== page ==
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Ex-NFL star Ricky Williams to headline medical marijuana conference in Pittsburgh

| Wednesday, Jan. 11, 2017, 8:18 p.m.
REUTERS
Marijuana plants for sale are displayed at the medical marijuana farmers market at the California Heritage Market in Los Angeles, Calif., on July 11, 2014. Medical marijuana proponents will converge at Pittsburgh's David L. Lawrence Convention Center for a two-day expo April 21-22, 2017.

A medical cannabis conference is headed to Pittsburgh, and it happens to be scheduled for the day after 4/20 — a well-known term for marijuana use.

Medical marijuana proponents are set to converge on the David L. Lawrence Convention Center for a two-day expo April 21-22. Organizers expect to draw up to 5,000 people.

The first World Medical Marijuana Business Conference and Expo features former NFL running back and Heisman Trophy winner Ricky Williams, a longtime marijuana advocate, as keynote speaker.

“My personal goal is to elevate the legitimacy of cannabis as a medicine and the respect of medical professionals for cannabis users,” Williams told the Tribune-Review in an email Wednesday. “As a former top athlete, no one disputes that I endured injuries and serious physical pain. Medical professionals are well aware of the treatment regimen utilized by the NFL — namely opioids.

“I believe that sharing my story of using cannabis to heal from physical pain can aid the medical profession's understanding of the reason why people turn to cannabis and how its effects are different from conventional medicines.”

Compassionate Certification Centers, a medical marijuana consulting and marketing company based in Pittsburgh, organized the conference. One of its cofounders, Dr. Bryan Doner, said Pittsburgh is a natural location given the ongoing implementation of a medical marijuana infrastructure throughout Pennsylvania.

“We thought it was the perfect timing to get the word out there and educate people,” Doner said. “We want to promote some positivity and explain to people that there is true science behind integrating medical cannabis into physicians' practices.”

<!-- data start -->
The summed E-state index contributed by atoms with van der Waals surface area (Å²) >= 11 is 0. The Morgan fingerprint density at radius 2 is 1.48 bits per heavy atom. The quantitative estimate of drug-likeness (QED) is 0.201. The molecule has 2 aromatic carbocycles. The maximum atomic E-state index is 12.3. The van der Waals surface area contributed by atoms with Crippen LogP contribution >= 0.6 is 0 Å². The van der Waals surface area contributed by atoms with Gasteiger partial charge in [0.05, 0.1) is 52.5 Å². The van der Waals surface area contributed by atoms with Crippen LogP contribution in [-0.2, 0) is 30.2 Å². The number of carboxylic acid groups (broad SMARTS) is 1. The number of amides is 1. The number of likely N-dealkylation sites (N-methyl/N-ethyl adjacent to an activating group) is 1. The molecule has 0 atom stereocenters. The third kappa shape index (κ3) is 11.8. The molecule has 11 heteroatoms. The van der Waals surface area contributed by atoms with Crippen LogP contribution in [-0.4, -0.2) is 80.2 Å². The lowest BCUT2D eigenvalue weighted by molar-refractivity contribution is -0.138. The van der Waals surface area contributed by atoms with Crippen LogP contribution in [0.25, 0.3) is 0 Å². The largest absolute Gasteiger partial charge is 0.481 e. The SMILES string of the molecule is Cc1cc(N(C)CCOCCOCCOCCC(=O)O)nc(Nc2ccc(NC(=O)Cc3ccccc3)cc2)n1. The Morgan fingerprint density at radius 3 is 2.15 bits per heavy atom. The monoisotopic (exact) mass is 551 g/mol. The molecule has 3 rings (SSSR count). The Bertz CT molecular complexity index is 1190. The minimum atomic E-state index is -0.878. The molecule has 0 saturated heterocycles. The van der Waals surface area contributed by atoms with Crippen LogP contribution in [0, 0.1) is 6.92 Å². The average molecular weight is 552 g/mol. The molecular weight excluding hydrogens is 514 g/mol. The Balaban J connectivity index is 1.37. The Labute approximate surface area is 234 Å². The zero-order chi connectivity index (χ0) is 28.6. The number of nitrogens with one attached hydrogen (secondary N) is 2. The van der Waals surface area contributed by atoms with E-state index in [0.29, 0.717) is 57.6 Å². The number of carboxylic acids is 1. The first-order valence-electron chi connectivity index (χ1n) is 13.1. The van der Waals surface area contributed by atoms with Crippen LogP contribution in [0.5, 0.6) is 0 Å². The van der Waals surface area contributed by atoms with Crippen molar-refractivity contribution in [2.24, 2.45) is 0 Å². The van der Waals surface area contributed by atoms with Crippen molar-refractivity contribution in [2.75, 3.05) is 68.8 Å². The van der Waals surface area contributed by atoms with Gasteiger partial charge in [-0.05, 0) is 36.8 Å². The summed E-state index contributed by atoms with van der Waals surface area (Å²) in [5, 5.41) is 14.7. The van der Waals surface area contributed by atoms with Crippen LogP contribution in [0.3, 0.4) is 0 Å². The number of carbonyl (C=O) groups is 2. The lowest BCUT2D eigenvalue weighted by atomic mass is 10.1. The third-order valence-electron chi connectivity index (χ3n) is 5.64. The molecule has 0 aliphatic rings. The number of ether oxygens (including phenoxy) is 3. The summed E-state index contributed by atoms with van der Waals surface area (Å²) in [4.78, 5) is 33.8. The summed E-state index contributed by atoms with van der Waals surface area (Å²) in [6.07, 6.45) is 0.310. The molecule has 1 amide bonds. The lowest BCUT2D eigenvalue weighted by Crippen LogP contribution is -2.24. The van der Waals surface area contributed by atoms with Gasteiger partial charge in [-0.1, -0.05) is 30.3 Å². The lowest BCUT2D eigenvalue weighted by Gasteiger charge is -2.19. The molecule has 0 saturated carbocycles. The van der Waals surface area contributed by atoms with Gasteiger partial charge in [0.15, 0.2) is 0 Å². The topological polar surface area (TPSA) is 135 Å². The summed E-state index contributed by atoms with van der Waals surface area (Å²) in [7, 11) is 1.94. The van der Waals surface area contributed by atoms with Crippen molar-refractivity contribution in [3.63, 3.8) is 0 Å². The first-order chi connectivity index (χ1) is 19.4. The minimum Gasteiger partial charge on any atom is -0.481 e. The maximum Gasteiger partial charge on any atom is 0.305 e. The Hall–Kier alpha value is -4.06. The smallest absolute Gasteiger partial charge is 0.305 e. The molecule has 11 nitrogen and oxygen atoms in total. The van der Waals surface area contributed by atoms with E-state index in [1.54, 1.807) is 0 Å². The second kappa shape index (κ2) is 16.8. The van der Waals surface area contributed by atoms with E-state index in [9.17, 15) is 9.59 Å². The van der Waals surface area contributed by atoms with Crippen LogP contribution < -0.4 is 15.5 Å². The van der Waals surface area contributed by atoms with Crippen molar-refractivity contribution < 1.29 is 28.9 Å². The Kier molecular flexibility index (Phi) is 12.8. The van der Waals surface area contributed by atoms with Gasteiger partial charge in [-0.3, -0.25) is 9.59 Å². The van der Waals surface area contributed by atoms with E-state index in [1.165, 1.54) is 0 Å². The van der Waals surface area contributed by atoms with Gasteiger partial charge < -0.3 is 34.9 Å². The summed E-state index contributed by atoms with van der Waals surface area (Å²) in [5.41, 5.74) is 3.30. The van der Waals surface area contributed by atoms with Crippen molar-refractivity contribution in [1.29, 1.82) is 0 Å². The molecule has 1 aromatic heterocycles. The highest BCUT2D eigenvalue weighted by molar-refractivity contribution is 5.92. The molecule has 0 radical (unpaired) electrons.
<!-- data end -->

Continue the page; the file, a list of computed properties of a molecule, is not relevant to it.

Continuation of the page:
Doner anticipates 250 vendors and sponsors, including representatives from the state Department of Health, will attend. His company booked the convention center for another such conference in 2018.

Events include a medical education conference, seminars, panel discussions and networking opportunities.

Williams, who played for the New Orleans Saints, Miami Dolphins and Baltimore Ravens, said he believes the conference will create more allies for cannabis as a medicine and advocates for medical marijuana patients.

“It will open people's minds to new and different healing possibilities of what cannabis can provide; using science to dissolve the stigma that exists about cannabis and cannabis users,” he said.

Pittsburgh attorney Patrick Nightingale, executive director of the Pennsylvania Medical Cannabis Society, is among the other scheduled guest speakers.

Gov. Tom Wolf signed legislation April 17 legalizing medical marijuana. The complete implementation of the program was expected to take 18 to 24 months and includes setting up dispensaries and laboratories.

Medical marijuana will be available in pills, oils, tinctures or ointments.

The Health Department is regulating the program, which forbids smoking marijuana in dry leaf form. Dispensaries are allowed to sell equipment, such as vaping devices for liquid forms, to administer medical marijuana. Under state law, patients — after consulting with doctors — can apply for a state-issued medical marijuana card if a doctor certifies that they have one of 17 qualified medical conditions, including epilepsy, cancer, multiple sclerosis and seizure disorders.

The state soon will begin collecting applications for potential growers, processors and dispensaries.

“I believe that one day, science will catch up to what I already know,” Williams said. “Cannabis has the power to heal and expand consciousness. I do not view it as a panacea. Instead, I view it as a tool to be used on a journey of healing and wholeness.”

Ben Schmitt is a Tribune-Review staff writer. Reach him at 412-320-7991 or bschmitt@tribweb.com.

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